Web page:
Chapter 46: A Merchant Born

3 0 0
                                              

Chapter 46: A Merchant Born

Barbara's new business went well in the beginning. It looked like Made In California would become a new fashion label in the industry my girlfriend knew so well. Barbara was a perfect Anne Kline petite, and knew clothes as well as she did real estate. However, I suppose her ability to balance cash flow and adjusted business expenses against sales projections somewhat lacking. Within the first few months, she needed more money than expected for inventory and advertising. Although I did not know it at the time, John presented her with a business plan to incorporate by offering her friends and family preferred shares to buy into the company. I never knew the number of certificates or their value. I probably would have bought some shares myself had I had the money. Made In California quickly became a big name in Brentwood; and it looked like Barbara was on her way to become another Anne Cline in the fashion industry.

I still did not like working for Moore Business Forms, even though the Beverly Hills territory had far greater potential, and my office local near to where I lived. Moore had fulfilled its challenge to me, now the rest was up to me. I might have stayed with Moore was it not for the irascible nature of the office manager, a German named Steiner Twitten. Steiner was a company man from the stiff suit he wore to the car he drove. He watched the clock incessantly, keeping a close tab on who was early and who was late; who stayed afterhours, and who did not. I could feel he had his prying eye on me from the beginning.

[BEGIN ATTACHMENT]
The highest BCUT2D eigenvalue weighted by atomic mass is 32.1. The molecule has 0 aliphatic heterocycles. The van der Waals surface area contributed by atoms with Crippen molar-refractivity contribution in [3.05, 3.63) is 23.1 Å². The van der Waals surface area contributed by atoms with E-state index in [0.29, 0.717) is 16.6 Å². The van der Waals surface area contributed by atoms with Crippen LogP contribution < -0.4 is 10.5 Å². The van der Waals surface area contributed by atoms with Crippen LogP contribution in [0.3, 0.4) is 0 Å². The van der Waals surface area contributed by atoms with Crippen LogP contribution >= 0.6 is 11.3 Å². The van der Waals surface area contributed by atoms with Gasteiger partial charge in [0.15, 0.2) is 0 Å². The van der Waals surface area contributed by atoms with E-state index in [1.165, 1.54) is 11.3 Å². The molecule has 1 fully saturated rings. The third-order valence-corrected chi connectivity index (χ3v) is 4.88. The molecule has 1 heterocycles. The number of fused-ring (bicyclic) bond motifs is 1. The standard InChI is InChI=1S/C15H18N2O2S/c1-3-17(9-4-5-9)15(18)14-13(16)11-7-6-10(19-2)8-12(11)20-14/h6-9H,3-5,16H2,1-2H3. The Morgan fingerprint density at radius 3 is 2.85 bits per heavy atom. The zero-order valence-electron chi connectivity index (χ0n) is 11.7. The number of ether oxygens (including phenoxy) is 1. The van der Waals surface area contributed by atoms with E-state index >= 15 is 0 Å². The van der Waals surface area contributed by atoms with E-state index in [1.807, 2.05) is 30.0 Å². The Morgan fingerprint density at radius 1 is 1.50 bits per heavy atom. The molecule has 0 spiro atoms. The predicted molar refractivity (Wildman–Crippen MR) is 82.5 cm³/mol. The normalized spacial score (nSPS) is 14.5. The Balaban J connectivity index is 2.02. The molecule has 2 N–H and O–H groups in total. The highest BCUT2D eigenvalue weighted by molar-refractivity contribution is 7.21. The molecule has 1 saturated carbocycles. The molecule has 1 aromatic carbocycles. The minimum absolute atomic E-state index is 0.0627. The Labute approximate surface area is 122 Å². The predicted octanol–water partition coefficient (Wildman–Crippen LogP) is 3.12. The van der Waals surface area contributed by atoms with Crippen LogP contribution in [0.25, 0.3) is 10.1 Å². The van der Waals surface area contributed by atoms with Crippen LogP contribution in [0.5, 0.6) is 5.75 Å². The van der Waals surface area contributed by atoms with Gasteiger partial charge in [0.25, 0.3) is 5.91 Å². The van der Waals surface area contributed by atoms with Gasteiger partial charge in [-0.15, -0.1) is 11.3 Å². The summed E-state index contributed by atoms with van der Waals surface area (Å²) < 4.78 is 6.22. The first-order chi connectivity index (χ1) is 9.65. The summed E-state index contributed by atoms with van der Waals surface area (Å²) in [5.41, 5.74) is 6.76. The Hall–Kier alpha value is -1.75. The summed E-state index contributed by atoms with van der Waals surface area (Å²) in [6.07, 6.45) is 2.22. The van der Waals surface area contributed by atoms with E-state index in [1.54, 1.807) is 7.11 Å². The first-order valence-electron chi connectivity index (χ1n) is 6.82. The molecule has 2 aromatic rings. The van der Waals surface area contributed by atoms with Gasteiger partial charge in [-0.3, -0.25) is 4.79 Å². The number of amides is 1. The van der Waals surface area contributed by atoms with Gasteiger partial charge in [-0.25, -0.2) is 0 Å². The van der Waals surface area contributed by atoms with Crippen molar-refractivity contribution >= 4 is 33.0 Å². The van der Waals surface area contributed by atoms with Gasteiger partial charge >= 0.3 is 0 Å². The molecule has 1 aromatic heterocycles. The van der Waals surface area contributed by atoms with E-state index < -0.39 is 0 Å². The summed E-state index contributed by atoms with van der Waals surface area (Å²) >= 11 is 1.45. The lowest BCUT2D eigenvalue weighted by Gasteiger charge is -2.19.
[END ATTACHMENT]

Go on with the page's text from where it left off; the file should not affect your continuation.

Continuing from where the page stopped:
One very hot day in July, I had lunch at a local Beverly Hills restaurant. The cool air-conditioned facility offered a welcomed relief from the heat. I removed my tie to allow my neck to breath. I always hated neckties. They seemed so conservative, so proper, an anchor of conformity, like a noose secured around my throat. I only wore it because of the job, but deep down resented this symbolic bondage of traditional society. Therefore, I suppose my unconscious mind mastered my better judgment, because after lunch I forgot to put it back on. My first call was to the office of a well-established Jeweler and a long time customer of Moore Business Forms. As I sat across a massive polished desk looking into the withered face of the storeowner, I sensed something wrong, only I did not know what. He only glared at me with contempt, responding to no inquire concerning his business needs. He reminded me of an undernourished ghoul hanging on in the present by wispy threads spun through a lifetime of structured existence, now an abandoned web in a corner of this elegant chamber soon to vanish in time.

Upon returning to the office later that day, I discovered the reason for this odd reception.

"In my office--immediately!" Blared Steiner Twitten, before I even sat down at my desk. "Where is your tie?"

Only then did I realize the neckpiece still in my pocket. I explained what happened, and that it was just an oversight. Instead of accepting my explanation, Steiner began berating me, emphasizing that I had insulted a customer of more than twenty-six years.

"It is clearly written in the handbook, that every employee will wear a tie as proper business attire."

"May I see that in writing?" I demanded not too pleasantly.

He handed me a handbook containing a section on dress code, said a few more things about customer satisfaction, and dismissed me. I felt I was back in the military, but I did not recognize this toad-stomper as someone with authority to attack me personally. That night I read through official Moore Business Forms Handbook, and found a loophole I could not resist to exploit.

The next morning I arrived to work with my necktie tied to my wrist. Steiner saw the discrepancy immediately, unceremoniously demanding that I report to his office.

Distance Traveled: A Chronicle in TimeWhere stories live. Discover now